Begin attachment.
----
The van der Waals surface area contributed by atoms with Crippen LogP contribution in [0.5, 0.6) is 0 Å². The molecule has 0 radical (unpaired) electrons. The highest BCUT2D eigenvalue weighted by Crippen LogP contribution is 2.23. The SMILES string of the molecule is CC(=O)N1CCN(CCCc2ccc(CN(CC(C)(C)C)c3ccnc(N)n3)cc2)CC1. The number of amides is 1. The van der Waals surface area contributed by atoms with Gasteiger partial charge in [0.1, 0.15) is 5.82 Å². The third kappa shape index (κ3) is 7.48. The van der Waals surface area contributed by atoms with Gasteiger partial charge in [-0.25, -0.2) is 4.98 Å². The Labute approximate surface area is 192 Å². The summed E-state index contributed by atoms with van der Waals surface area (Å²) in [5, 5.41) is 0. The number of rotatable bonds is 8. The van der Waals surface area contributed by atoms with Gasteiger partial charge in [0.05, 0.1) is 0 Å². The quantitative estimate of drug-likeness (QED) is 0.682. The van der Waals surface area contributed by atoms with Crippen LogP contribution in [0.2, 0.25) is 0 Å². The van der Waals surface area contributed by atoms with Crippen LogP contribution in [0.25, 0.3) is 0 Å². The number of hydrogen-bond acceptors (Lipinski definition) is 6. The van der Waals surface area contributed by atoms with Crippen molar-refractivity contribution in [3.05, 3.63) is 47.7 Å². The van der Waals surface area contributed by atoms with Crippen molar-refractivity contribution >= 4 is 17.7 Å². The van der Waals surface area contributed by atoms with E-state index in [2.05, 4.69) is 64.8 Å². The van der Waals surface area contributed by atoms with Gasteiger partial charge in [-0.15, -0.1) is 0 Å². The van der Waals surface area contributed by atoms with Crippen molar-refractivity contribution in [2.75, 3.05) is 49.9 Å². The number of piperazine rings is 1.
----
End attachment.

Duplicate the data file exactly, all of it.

The van der Waals surface area contributed by atoms with Crippen LogP contribution in [0.5, 0.6) is 0 Å². The molecule has 0 radical (unpaired) electrons. The highest BCUT2D eigenvalue weighted by Crippen LogP contribution is 2.23. The SMILES string of the molecule is CC(=O)N1CCN(CCCc2ccc(CN(CC(C)(C)C)c3ccnc(N)n3)cc2)CC1. The number of amides is 1. The van der Waals surface area contributed by atoms with Gasteiger partial charge in [0.1, 0.15) is 5.82 Å². The third kappa shape index (κ3) is 7.48. The van der Waals surface area contributed by atoms with Gasteiger partial charge in [-0.25, -0.2) is 4.98 Å². The Labute approximate surface area is 192 Å². The summed E-state index contributed by atoms with van der Waals surface area (Å²) in [5, 5.41) is 0. The number of rotatable bonds is 8. The van der Waals surface area contributed by atoms with Gasteiger partial charge in [0.05, 0.1) is 0 Å². The quantitative estimate of drug-likeness (QED) is 0.682. The van der Waals surface area contributed by atoms with Crippen LogP contribution in [0.2, 0.25) is 0 Å². The van der Waals surface area contributed by atoms with Crippen LogP contribution in [0.25, 0.3) is 0 Å². The number of hydrogen-bond acceptors (Lipinski definition) is 6. The van der Waals surface area contributed by atoms with Crippen molar-refractivity contribution in [3.05, 3.63) is 47.7 Å². The van der Waals surface area contributed by atoms with Crippen molar-refractivity contribution >= 4 is 17.7 Å². The van der Waals surface area contributed by atoms with E-state index in [2.05, 4.69) is 64.8 Å². The van der Waals surface area contributed by atoms with Gasteiger partial charge in [-0.15, -0.1) is 0 Å². The van der Waals surface area contributed by atoms with Crippen molar-refractivity contribution in [2.75, 3.05) is 49.9 Å². The number of piperazine rings is 1.